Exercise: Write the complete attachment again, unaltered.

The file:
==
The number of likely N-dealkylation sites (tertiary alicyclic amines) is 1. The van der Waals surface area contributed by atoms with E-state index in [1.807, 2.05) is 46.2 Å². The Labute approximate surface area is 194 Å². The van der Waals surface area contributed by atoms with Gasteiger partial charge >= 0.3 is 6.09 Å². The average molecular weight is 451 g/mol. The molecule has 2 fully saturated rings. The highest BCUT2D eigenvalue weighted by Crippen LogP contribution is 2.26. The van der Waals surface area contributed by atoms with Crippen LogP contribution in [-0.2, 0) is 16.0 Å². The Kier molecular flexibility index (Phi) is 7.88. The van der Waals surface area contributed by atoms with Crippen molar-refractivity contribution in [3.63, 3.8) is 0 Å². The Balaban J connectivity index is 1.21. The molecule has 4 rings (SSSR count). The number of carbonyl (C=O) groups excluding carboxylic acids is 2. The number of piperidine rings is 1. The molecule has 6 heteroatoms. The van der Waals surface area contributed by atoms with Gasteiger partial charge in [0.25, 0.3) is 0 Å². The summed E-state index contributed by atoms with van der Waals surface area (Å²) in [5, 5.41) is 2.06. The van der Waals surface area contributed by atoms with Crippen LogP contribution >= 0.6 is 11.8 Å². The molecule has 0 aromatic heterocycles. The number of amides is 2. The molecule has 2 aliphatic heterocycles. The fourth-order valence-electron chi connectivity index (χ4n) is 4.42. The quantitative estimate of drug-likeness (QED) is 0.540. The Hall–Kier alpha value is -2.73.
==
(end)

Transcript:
The number of likely N-dealkylation sites (tertiary alicyclic amines) is 1. The van der Waals surface area contributed by atoms with E-state index in [1.807, 2.05) is 46.2 Å². The Labute approximate surface area is 194 Å². The van der Waals surface area contributed by atoms with Gasteiger partial charge >= 0.3 is 6.09 Å². The average molecular weight is 451 g/mol. The molecule has 2 fully saturated rings. The highest BCUT2D eigenvalue weighted by Crippen LogP contribution is 2.26. The van der Waals surface area contributed by atoms with Crippen LogP contribution in [-0.2, 0) is 16.0 Å². The Kier molecular flexibility index (Phi) is 7.88. The van der Waals surface area contributed by atoms with Crippen molar-refractivity contribution in [3.63, 3.8) is 0 Å². The Balaban J connectivity index is 1.21. The molecule has 4 rings (SSSR count). The number of carbonyl (C=O) groups excluding carboxylic acids is 2. The number of piperidine rings is 1. The molecule has 6 heteroatoms. The van der Waals surface area contributed by atoms with Gasteiger partial charge in [0.25, 0.3) is 0 Å². The summed E-state index contributed by atoms with van der Waals surface area (Å²) in [5, 5.41) is 2.06. The van der Waals surface area contributed by atoms with Crippen LogP contribution >= 0.6 is 11.8 Å². The molecule has 0 aromatic heterocycles. The number of amides is 2. The molecule has 2 aliphatic heterocycles. The fourth-order valence-electron chi connectivity index (χ4n) is 4.42. The quantitative estimate of drug-likeness (QED) is 0.540. The Hall–Kier alpha value is -2.73.